“It’s a different dialogue now,” Sang Cho, chief operating officer of Korean TV company Mnet, said yesterday, describing the effect that K-Pop has had on the global music industry. In the past, when pitching music programming to US executives, Cho said, “We probably showed about 300 music videos to top producers and record labels. In the beginning there were relationships so they would be courteous, but it was not a serious conversation.”
Today, Kanye West, Snoop Dogg and Will.i.am are all lining up to work with K-Pop artists such as 2NE1 (pictured) and JYJ. In a talk entitled “Do Music Moguls Know a Secret About K-Pop?”, business insiders put their heads together at SXSW yesterday to discuss the global success of this once overlooked genre.
According to Billboard , David Zedeck, a music agent who books K-Pop groups for Creative Artists Agency, said that bands like Girls Generation – who reportedly earned around $88.56 million USD in 2011 – are now selling out 1,700 – 2,500 capacity venues in the US in record time. He added, “we could take any one of these groups and do 16 to 18 real arena dates in North America.”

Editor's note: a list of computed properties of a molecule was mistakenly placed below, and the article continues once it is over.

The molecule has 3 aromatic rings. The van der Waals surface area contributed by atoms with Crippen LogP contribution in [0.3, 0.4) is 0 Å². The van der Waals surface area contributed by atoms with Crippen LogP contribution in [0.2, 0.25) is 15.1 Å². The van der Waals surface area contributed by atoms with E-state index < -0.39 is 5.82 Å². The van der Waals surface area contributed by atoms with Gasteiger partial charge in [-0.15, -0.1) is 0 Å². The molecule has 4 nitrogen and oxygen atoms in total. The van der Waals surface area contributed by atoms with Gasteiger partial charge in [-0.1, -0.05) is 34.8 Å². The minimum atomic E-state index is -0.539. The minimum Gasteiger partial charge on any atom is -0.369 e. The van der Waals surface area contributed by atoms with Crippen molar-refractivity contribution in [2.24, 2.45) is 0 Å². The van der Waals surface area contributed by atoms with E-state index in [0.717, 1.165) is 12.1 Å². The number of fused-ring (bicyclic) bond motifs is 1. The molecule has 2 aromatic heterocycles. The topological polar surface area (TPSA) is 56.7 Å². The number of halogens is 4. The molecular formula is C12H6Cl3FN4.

Jeff Yang, a columnist for the Wall Street Journal, also revealed at the talk that due to the huge K-Pop fan base emerging in America and Japan, the genre is developing a bigger non-Korean audience than Korean.
Yang commented, “all sorts of things are happening that are establishing this opportunity for K-Pop to crossover. It could be essentially like Latin music for the Asian immigrant community or immigrant-plus community. I don’t even feel I can bet which way it’s going to go right now.”